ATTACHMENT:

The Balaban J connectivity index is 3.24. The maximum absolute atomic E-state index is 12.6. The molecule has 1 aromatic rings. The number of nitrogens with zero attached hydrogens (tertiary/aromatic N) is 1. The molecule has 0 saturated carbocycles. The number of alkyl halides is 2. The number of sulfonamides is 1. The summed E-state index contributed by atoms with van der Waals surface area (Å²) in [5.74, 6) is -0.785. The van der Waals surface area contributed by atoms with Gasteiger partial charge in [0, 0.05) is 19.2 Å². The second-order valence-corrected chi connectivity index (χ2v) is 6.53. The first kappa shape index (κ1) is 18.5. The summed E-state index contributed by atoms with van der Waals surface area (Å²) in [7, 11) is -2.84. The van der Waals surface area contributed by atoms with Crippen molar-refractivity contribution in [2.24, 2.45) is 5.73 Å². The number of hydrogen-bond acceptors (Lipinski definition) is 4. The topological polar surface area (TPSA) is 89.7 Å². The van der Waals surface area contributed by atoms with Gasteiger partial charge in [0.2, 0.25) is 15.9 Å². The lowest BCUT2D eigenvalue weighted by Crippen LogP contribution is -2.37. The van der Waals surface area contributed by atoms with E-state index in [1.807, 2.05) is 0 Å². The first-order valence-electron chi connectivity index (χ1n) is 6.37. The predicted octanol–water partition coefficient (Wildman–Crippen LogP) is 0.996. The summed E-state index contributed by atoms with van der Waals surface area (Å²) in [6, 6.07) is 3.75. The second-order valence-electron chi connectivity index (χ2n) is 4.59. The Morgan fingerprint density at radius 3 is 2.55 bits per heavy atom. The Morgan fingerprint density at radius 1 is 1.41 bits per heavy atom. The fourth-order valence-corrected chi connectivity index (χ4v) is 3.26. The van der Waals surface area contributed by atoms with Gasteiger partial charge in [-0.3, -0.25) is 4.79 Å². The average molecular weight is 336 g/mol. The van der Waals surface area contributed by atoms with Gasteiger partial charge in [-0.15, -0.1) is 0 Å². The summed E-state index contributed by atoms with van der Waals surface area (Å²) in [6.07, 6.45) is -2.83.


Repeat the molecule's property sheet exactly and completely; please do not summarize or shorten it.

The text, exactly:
The Balaban J connectivity index is 3.24. The maximum absolute atomic E-state index is 12.6. The molecule has 1 aromatic rings. The number of nitrogens with zero attached hydrogens (tertiary/aromatic N) is 1. The molecule has 0 saturated carbocycles. The number of alkyl halides is 2. The number of sulfonamides is 1. The summed E-state index contributed by atoms with van der Waals surface area (Å²) in [5.74, 6) is -0.785. The van der Waals surface area contributed by atoms with Gasteiger partial charge in [0, 0.05) is 19.2 Å². The second-order valence-corrected chi connectivity index (χ2v) is 6.53. The first kappa shape index (κ1) is 18.5. The summed E-state index contributed by atoms with van der Waals surface area (Å²) in [7, 11) is -2.84. The van der Waals surface area contributed by atoms with Crippen molar-refractivity contribution in [2.24, 2.45) is 5.73 Å². The number of hydrogen-bond acceptors (Lipinski definition) is 4. The topological polar surface area (TPSA) is 89.7 Å². The van der Waals surface area contributed by atoms with Gasteiger partial charge in [0.2, 0.25) is 15.9 Å². The lowest BCUT2D eigenvalue weighted by Crippen LogP contribution is -2.37. The van der Waals surface area contributed by atoms with E-state index in [1.807, 2.05) is 0 Å². The first-order valence-electron chi connectivity index (χ1n) is 6.37. The predicted octanol–water partition coefficient (Wildman–Crippen LogP) is 0.996. The summed E-state index contributed by atoms with van der Waals surface area (Å²) in [6, 6.07) is 3.75. The second-order valence-electron chi connectivity index (χ2n) is 4.59. The Morgan fingerprint density at radius 3 is 2.55 bits per heavy atom. The Morgan fingerprint density at radius 1 is 1.41 bits per heavy atom. The fourth-order valence-corrected chi connectivity index (χ4v) is 3.26. The van der Waals surface area contributed by atoms with Gasteiger partial charge in [-0.3, -0.25) is 4.79 Å². The average molecular weight is 336 g/mol. The van der Waals surface area contributed by atoms with Gasteiger partial charge in [-0.15, -0.1) is 0 Å². The summed E-state index contributed by atoms with van der Waals surface area (Å²) in [6.07, 6.45) is -2.83.